On 30 October, Andy Leak threw petrol bombs at an immigration centre in Dover. He injured two people. A few minutes later the police found that he had killed himself. Three days on, the media seems to have forgotten the attack. Rajan Basra is a researcher at King’s College and thinks it’s worth taking a closer look at what the firebomber posted online, and what it can teach us about radicalisation.
Andy Leak’s Twitter
Rajan Basra reports that the firebomber’s earliest posts online are from a 2014 twitter account, with just 4 tweets. His first message was “I love the world”, but a day later he wrote “It’s time to intern all radical Muslims”. These are astonishingly different messages. The rest of his tweets that year were about jihadists and grooming gangs.
He was following 58 mainstream pages. i.e. the ones twitter suggests you follow when you first sign up. The only additional account he decided to follow was the British National Party. which seems to show that already in 2014 he had nationalistic views.
“We’re an island and we’ve been attacked before. It’s time to close the borders, sink all these boats, let’s sort out from the weak.” He posted several videos to go with his tweets, which you can see if you go to
Rajan writes that Andy Leak’s response was, ” ironically, exactly what ISIS wanted: to (further) polarise European societies, provoke a backlash, and force Muslims to decide “us or them”. ISIS wanted to destroy, in their words, “the grey zone” and reduce the world to black and white choices. ”
I believe that this type of polarisation to varying degrees is a tool used not just by ISIS but by right wing groups and governments. Timothy Snyder in his book ” On the road to unfreedom” argues that Putin supported the Leave campaign in the UK and the election of Trump in the US with similar intentions. Leavers versus Remainers, Democrats versus Republicans, Russians versus Ukrainians, weakening the very basis of democracy.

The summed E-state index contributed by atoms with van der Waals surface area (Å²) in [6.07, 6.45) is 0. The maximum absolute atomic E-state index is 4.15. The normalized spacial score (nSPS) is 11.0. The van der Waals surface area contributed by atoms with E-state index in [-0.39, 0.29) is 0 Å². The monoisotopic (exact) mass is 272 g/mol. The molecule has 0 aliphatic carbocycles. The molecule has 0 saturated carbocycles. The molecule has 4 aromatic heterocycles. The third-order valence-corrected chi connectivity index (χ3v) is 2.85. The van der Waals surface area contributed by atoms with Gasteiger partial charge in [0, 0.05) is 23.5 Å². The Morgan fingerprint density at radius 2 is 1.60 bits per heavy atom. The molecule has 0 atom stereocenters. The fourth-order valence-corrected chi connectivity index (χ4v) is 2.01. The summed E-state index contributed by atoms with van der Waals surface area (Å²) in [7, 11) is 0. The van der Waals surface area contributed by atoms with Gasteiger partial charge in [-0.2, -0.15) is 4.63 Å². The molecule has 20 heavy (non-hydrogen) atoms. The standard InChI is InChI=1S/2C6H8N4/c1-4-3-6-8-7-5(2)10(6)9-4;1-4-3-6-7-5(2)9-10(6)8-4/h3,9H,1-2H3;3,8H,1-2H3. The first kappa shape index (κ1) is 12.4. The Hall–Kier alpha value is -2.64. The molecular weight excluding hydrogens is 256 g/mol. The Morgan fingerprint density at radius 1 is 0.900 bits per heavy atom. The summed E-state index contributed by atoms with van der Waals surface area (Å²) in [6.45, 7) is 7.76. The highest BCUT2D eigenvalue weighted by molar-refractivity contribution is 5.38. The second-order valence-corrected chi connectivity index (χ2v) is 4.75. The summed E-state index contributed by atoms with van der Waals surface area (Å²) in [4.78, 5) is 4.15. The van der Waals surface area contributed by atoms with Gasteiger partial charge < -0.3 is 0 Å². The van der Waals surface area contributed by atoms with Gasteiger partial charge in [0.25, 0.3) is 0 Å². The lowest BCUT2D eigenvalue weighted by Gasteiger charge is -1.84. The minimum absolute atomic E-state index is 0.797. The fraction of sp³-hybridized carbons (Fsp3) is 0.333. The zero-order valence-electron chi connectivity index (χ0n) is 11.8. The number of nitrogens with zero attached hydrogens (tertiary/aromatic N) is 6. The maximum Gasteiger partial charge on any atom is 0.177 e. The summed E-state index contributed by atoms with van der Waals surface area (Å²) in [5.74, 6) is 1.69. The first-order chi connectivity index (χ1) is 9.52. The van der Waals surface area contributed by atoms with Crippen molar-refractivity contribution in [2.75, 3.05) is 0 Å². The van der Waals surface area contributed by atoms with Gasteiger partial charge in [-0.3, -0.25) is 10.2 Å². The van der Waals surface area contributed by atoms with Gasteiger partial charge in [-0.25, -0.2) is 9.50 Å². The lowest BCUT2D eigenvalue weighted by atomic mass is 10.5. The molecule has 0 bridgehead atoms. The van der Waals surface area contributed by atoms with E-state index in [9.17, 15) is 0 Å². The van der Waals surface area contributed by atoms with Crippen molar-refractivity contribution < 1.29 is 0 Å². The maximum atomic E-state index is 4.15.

Back to the firebomber’s social media, Rajan found that not all of Andy Leak’s tweets were extremist:
“It was “just another” Twitter user. A few red flags, but nothing immediate. “
Then there’s radio silence until he appears on YouTube
Rajan Basra tweeted videos and images which have since then been removed. One can assume by the police investigating Andy Leak’s past.
The videos are at first him drinking in the street (2016), an intelligible rant (2017), and complaints about internet speed (2017).
How ever, one 2018 video suggests he was delusional
“I will bring knife crime down by 50% in 2 years”
Andy gives an insight into his life:
“I’m 63 years old, I’ve been in prison, I know about violence … about being disadvantaged … and abused, and neglected. I know all that.”
The next messages he posted turned against Facebook:
“Titled: “Treason buy Facebook zuckerman…” (his typos)
He said: “Facebook has committed treason on the British people. They have blocked Facebook and Instagram because of the vote.”
Rajan believes that these were signs of conspiratorial thinking. What happened was that on 13 March 2019, Facebook and Instagram (and Whatsapp) were down for technical reasons. It happened to be the same day that the House of Commons took a vote on a No Deal Brexit. If Andy was in favour of a hard Brexit, it seems he must have assumed that social media would influence people to be in favour of the radical leave notion.
The fact that for Andy Leak, the outage was deliberate interference into the UK by outsiders: “You will be brought to the tower my friend” is less delusional than his belief that he could reduce knife crime singlehandedly. Many bona fide investigative journalists and secret service members have reported that Russia had interfered with the Brexit vote and maybe other elections in the UK. Putin had shown, after all that he could have people who opposed him poisoned on our sovereign territory .
Andy Leaks throughout this time, was also preoccupied with the issue of grooming gangs. He shows that he is capable of using various social media tools by using Pinterest to post about Pakistani grooming gangs in 2019.
Rajan asks us to look at the contrast between his post and what Pinterest suggests one uses the search bar for…“just unreal” Note his finishing with “God save the Queen”!
Rajan has not found any examples of what Andy Leak he posted in 2020 after Covid 19 appeared. But by the end of 2021 he was posting anti-vaxx content, so again we see elements of conspiratorial thinking. “
Then come his posts in the last few months.
a video on Youtube titled “I am broken”. “I buried my 41 year old son yesterday, and I’m devastated.”
Immediately after that, he posted another YouTube video saying: “I’m dying, but no-one will believe me. I’ve been dying for the last 2 years mate. I’m fucked. I just, I lost it 6 months ago. “
And then comes a truly bizarre video:
“If you want to be in on the next biggest dating site, contact me. £100 will get you a long way…”
He also posted about his difficulties on Twitter
Rajam tells us that Andy Leak’s account was created in May 2022, but was obviously suspended after the attack. Andy said that he had stage 3 cancer. He tweeted that his son Jamie had recently died of suicide, and his mother “was beaten by drunken men most of her life”